LONDON – Standard Chartered acknowledged on Tuesday (Sep 27) it was being investigated by the US Department of Justice over claims that an Indonesian subsidiary had paid bribes to secure contracts.
The London-based, Asia-focused bank said in a statement that it had referred the matter to the “appropriate authorities” and launched its own review.
The Wall Street Journal newspaper said that an internal audit at Indonesian energy company Maxpower Group found evidence of possible bribery and US prosecutors were examining whether Standard Chartered was culpable for not stopping it.
“Standard Chartered takes very seriously allegations of impropriety in any of our private equity investments,” the bank told AFP in a statement when asked about the report.
“We proactively referred this matter to the appropriate authorities and have conducted our own review.
“When we receive allegations of improper behaviour in an investee company, we pursue those allegations vigorously and act appropriately, including sharing information and cooperating fully with government authorities and addressing any issues of internal conduct and accountability.”
The Department of Justice did not comment when contacted by AFP.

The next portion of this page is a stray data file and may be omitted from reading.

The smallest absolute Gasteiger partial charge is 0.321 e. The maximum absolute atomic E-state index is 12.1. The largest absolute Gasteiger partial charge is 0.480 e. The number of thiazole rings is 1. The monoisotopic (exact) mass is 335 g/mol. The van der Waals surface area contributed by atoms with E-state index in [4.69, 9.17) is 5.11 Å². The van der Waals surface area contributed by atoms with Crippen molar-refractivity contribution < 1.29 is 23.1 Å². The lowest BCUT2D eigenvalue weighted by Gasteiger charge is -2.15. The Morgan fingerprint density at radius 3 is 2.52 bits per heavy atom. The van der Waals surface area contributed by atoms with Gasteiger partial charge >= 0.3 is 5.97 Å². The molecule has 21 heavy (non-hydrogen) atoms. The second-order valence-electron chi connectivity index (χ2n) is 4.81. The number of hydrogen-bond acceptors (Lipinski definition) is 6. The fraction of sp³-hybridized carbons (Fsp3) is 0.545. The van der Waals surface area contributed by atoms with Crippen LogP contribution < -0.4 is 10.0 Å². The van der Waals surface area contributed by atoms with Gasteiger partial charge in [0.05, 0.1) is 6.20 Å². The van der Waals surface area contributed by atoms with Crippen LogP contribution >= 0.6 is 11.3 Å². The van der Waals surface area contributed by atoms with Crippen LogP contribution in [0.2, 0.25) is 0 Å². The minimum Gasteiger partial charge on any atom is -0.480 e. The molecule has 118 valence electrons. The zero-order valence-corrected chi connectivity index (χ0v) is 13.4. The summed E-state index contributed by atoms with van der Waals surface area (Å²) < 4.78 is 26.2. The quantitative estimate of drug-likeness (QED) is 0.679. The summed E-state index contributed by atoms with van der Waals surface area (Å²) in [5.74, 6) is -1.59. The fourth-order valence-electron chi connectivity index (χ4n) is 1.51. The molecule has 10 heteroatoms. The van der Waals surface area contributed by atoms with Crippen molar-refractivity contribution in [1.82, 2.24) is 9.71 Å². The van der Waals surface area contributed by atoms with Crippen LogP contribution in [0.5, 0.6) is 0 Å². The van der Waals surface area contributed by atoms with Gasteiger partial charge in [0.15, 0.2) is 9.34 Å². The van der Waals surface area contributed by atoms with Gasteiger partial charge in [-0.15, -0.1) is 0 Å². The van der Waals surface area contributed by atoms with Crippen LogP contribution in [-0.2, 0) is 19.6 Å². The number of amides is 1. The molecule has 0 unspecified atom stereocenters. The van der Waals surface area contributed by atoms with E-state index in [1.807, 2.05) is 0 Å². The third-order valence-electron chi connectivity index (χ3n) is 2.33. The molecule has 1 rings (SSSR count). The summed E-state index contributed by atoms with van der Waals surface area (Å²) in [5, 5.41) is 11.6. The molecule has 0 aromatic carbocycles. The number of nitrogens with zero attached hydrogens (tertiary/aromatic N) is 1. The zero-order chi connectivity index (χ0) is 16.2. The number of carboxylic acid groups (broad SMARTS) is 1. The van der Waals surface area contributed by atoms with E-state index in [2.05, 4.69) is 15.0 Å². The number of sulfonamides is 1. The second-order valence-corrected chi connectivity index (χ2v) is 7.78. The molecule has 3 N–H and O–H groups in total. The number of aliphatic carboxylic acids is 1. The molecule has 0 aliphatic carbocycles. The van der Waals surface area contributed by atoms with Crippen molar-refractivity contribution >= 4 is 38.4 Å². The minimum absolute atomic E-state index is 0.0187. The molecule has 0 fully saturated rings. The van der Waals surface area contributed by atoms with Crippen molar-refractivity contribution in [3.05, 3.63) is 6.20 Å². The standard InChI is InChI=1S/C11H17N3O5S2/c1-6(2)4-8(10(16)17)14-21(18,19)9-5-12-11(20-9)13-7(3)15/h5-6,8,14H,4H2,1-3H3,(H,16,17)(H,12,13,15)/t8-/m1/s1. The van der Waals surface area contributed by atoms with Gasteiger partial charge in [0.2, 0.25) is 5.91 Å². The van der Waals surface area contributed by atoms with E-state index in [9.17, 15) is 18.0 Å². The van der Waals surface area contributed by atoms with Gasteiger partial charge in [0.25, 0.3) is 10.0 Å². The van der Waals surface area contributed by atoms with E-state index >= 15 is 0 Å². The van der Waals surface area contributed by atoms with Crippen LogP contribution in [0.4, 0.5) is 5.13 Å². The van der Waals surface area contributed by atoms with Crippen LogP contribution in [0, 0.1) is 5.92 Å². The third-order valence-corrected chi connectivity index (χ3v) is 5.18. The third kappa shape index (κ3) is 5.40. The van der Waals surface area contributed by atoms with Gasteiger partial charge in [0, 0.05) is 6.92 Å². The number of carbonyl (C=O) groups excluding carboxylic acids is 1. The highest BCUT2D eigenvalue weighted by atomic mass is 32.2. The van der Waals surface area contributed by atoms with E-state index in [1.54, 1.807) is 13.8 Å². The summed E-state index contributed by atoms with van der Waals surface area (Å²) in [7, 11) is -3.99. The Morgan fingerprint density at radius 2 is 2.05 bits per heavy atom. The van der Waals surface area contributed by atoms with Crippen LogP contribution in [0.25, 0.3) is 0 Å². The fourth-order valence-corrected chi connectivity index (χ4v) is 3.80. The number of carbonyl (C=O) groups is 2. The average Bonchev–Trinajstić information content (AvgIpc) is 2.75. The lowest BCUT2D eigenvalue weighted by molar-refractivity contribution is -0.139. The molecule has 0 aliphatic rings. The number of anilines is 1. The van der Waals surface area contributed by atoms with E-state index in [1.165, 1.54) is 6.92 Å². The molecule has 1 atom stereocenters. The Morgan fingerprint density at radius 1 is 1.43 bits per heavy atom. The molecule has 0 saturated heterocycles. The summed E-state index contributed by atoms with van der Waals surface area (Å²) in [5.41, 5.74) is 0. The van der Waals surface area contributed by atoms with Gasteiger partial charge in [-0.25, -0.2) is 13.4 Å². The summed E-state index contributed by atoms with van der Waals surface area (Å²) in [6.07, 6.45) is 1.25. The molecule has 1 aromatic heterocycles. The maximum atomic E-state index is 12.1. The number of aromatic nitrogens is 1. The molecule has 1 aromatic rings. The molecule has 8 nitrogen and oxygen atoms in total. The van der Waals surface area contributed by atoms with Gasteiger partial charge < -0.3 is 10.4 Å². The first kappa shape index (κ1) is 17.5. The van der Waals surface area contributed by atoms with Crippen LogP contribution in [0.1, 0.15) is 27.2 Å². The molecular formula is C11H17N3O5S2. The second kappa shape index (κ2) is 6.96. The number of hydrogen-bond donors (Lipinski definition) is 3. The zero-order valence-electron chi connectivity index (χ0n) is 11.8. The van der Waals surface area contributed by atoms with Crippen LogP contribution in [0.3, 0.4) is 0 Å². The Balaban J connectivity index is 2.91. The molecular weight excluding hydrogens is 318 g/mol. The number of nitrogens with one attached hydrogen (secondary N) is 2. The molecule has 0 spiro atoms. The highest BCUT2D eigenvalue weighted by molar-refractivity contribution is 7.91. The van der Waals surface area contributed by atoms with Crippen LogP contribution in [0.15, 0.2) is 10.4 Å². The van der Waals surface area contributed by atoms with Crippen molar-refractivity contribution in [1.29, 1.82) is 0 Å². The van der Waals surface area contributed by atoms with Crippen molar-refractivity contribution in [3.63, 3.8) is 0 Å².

The Wall Street Journal said the Maxpower internal audit found that more than US$750,000 in cash advances needed to be examined as possible bribes, while lawyers who reviewed the audit found indications that employees made inappropriate payments to Indonesian government officials between 2012 and 2015.
Standard Chartered began investing in Maxpower in 2012 and is the majority shareholder. There was no immediate comment from Maxpower.
But a source close to the case told AFP the US authorities were indeed examining whether Standard Chartered, via its representatives on the Maxpower board, was aware of alleged bribes to win government contracts.
The investigation would also look at why the bank’s alert procedures for spotting such matters had not been triggered.
But the probe will focus on whether Standard Chartered has violated the terms of its 2012 deferred prosecution agreements with the Department of Justice.
Standard Chartered paid US$667 million in 2012 to settle charges it violated US sanctions by handling thousands of money transactions involving Iran, Myanmar, Libya and Sudan.
In August 2014, the bank was hit by US regulators with a US$300 million fine and restrictions on its dollar-clearing business for failing to detect possible money-laundering.